In the nineteenth century, nearly all Native American men living along the southern New England coast made their living traveling the world's oceans on whaleships. Many were career whalemen, spending twenty years or more at sea. Their labor invigorated economically depressed reservations with vital income and led to complex and surprising connections with other Indigenous peoples, from the islands of the Pacific to the Arctic Ocean. At home, aboard ship, or around the world, Native American seafarers found themselves in a variety of situations, each with distinct racial expectations about who was qIndianq and how qIndiansq behaved. Treated by their white neighbors as degraded dependents incapable of taking care of themselves, Native New Englanders nevertheless rose to positions of command at sea. They thereby complicated myths of exploration and expansion that depicted cultural encounters as the meeting of two peoples, whites and Indians. Highlighting the shifting racial ideologies that shaped the lives of these whalemen, Nancy Shoemaker shows how the category of qIndianq was as fluid as the whalemen were mobile.The writer Max Eastman put Smalleya#39;s stories into print in the 1957 Readera#39;s Digest essay aI Killed a#39;Moby Dick.a#39;a4 Another Gay Head Wampanoag, Napoleon Bonaparte Madison, told fellow Vineyarder Dorothy Cottle Poole about his voyage onanbsp;...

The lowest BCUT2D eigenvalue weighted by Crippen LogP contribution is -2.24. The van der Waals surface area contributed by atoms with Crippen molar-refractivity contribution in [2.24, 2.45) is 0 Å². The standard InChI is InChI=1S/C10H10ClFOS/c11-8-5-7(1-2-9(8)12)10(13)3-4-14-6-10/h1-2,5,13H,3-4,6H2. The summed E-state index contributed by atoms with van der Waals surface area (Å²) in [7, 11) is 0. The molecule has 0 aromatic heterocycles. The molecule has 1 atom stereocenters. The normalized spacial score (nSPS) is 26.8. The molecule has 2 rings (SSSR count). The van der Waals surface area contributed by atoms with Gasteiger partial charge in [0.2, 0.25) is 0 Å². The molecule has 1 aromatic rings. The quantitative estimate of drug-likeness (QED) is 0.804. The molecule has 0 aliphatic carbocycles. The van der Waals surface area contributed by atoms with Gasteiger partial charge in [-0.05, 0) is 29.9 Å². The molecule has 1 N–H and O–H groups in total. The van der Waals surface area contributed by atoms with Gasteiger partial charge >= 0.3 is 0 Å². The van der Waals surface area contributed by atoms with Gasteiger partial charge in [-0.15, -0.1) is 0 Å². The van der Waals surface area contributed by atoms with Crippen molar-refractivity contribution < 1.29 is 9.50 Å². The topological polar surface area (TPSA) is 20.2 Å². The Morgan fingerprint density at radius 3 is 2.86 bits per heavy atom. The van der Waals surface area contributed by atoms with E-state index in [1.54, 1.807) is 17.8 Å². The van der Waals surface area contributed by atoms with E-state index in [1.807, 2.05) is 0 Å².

|Title||:||Native American Whalemen and the World|
|Publisher||:||UNC Press Books - 2015-04-27|